The jaw crusher plate test specimens were ground to a size of 71/2 by 53/8 inches by 7/8-inch, to which two steel retaining ribs were subsequently welded and the specimens were placed in a jaw crusher according to established laboratory procedures, as more fully described in a publication entitled "Gouging Abrasion Test for Materials Used in Ore and Rock Crushing: Part I - Description of the Test," by F. Borik and D. L. Sponseller, Journal of Materials, JMLSA (ASTM) Volume 6, No. 3, September 1971, pp. 576-589. Each plate specimen was weighed prior to installation and placed in the crusher opposite to a weighed, movable T-1 type A steel reference plate. One ton of morainal rock was crushed during the course of the test, whereafter the plates were cleaned and re-weighed to determine the amount of metal lost. Gouging abrasion wear ratios were calculated for each crusher plate test specimen by dividing its weight loss by the weight loss of the reference T-1 type A steel crusher plate, and the results thereof, together with hardness values, are set forth in the following table.
______________________________________Gouging Abrasion Test Results Hardness Values of Jaw Crusher Plate SpecimensSpecimen Wear Unabraded AbradedHeat Treatment Ratio HB 3000* HRC HRC______________________________________a) As-Cast 0.150 495 51.6 56.0b) Refrigeration Hardened 0.132 573 55.2 59.0c) Austenitized and Air-Cooled 0.124 601 58.1 60.1______________________________________ *Brinell Hardness Number (3000-kg. tungsten carbide ball)
It is apparent from the values as set forth in the foregoing table that the resistance to gouging abrasion of the white cast iron is improved over the as-cast condition by both the refrigeration hardening treatment and the austenitizing and air-cooling treatment. The low wear ratio values show that the cast iron composition of the present invention loses only a small fraction of the weight loss by the T-1 type A steel reference plate in the same crushing operation. As will be further noted, the hardness values of the jaw crusher specimens also increase in accordance with the foregoing treatments and experience a further increase in hardness as a result of the work hardening that occurred during the rock crushing test procedure.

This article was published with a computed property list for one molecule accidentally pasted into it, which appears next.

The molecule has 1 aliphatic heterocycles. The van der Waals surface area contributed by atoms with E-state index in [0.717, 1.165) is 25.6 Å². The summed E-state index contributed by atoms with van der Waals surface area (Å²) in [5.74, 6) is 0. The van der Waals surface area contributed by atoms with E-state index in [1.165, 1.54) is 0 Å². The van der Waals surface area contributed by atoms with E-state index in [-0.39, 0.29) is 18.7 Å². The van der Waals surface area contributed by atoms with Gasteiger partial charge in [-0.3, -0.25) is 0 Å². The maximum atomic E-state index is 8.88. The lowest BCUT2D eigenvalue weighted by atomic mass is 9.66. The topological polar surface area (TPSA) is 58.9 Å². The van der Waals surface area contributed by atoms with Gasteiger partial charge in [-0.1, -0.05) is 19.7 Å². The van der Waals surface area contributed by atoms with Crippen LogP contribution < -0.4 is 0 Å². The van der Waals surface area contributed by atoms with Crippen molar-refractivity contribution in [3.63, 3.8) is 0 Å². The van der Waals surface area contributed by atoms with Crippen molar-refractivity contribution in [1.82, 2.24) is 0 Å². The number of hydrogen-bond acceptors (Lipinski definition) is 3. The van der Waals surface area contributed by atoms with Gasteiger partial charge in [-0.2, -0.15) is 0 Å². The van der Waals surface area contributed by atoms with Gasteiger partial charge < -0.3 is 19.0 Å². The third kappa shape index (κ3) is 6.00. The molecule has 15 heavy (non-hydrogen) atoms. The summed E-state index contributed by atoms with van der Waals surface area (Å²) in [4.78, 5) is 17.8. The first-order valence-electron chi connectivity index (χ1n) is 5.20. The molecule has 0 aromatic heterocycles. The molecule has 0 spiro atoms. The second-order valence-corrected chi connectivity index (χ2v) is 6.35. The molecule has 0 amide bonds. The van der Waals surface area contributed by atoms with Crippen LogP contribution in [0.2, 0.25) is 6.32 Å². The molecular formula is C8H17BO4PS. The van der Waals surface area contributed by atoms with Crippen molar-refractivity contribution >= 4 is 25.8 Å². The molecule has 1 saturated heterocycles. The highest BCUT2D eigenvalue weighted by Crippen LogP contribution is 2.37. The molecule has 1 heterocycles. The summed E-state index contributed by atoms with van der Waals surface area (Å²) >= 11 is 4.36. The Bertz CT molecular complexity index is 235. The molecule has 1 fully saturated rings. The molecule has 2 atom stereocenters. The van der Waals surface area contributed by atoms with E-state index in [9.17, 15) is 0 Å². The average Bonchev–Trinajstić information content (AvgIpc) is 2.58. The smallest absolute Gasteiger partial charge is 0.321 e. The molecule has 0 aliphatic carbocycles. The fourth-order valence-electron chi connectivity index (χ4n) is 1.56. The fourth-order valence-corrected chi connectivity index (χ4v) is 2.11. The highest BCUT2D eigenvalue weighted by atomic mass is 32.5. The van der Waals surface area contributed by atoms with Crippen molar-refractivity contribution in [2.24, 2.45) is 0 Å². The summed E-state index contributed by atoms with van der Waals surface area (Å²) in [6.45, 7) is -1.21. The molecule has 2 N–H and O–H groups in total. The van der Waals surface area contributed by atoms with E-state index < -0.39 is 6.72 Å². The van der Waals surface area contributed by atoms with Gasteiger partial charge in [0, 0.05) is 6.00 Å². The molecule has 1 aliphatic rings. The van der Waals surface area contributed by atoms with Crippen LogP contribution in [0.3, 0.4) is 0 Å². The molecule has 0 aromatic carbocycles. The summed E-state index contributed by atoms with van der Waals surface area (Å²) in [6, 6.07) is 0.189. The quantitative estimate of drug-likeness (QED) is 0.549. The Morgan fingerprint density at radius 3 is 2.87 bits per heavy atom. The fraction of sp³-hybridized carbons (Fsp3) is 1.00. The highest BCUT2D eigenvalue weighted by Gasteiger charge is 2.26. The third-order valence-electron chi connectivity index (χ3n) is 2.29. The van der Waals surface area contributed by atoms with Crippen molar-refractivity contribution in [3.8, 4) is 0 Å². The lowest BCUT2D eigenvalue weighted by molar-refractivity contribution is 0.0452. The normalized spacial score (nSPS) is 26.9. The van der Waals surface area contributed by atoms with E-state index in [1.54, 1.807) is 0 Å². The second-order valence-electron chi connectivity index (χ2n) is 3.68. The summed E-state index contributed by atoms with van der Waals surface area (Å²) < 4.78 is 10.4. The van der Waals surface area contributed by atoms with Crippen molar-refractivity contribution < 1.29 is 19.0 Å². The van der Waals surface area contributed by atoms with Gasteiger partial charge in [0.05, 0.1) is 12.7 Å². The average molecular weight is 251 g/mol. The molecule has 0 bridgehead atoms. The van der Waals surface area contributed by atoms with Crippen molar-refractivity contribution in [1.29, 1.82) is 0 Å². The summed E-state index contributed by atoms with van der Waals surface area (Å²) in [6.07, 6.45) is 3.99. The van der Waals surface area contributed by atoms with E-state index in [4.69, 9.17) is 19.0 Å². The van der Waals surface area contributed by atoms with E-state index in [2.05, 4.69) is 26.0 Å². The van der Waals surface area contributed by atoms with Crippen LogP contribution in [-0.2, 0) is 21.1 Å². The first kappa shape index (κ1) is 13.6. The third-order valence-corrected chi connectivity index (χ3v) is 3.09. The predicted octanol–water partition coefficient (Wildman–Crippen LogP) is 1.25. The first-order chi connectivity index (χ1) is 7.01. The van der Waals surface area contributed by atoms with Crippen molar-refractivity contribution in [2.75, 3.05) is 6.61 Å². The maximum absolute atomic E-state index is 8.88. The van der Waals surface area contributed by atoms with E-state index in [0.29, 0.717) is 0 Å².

Portions of the worn jaw crusher test specimens were sectioned, and additional specimens were prepared from the cylindrical test specimens trepanned from the block of Heat A for evaluation of their rubber wheel abrasion resistance. This latter property was evaluated employing a test designated as "Rubber Wheel Abrasion Test" (RWAT), employing a standard laboratory procedure as more fully described in Society of Automotive Engineers, Publication No. 700687. Briefly, the test comprises pressing a test specimen which has been previously weighed against a 7-inch diameter rubber coated wheel with a force of 50 pounds. The wheel rotates in a silica sand slurry at a speed of 240 rpm and the slurry consists of 940 grams of water and 1500 grams of sand (AFS testing sand 50-70). The abrasive sand slurry is discarded after each 5,000 revolution test run and is replaced with a fresh slurry. Conventionally, three tests are performed on each specimen employing wheels of a different rubber durometer hardness. At the completion of each test run, the specimen is cleaned and re-weighed to determined the weight of metal lost during the test.
The value of the weight lost when employing a wheel coated with a 55 Durometer hardness rubber, interpolated from the test results, in addition to the hardness values, are set forth in the following table:
Rubber Wheel Abrasion Test Resultsand Hardness Values RWATSpecimen Weight Loss at 55 Hardness ValuesHeat Treatment Durometer, g HB 3000 Rc______________________________________Heat A: Heavy Section Castinga) As-Cast 0.116 522 53.8b) Refrigeration Hardened 0.078 648 58.5Heat B: Light Section Castinga) As-Cast 0.048 495 51.6b) Refrigeration Hardened 0.050 573 55.2c) Austenitized and Air-Cooled 0.045 601 58.1______________________________________
A comparison of the RWAT values obtained as set forth in the foregoing table with values obtained on other prior art type abrasion-resistant white cast iron reveals the alloy of the present invention to possess excellent resistance to abrasion under such lowstress high-wear conditions as typified by the test procedure. It is also evident from the foregoing results that cast section size has an important influence on the abrasion resistance, due primarily to the effect of section size on distribution of carbide phase. It should be noted that the refrigeration treatment improved the abrasion resistance of the heavy cast sections, whereas there was essentially no change in the excellent abrasion resistance of the light cast sections.
While it will be apparent that the invention herein disclosed is well calculated to achieve the benefits and advantages set forth herein, it will be appreciated that the invention is susceptible to modification, variation and change without departing from the spirit thereof.
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|U.S. Classification||420/15, 148/321|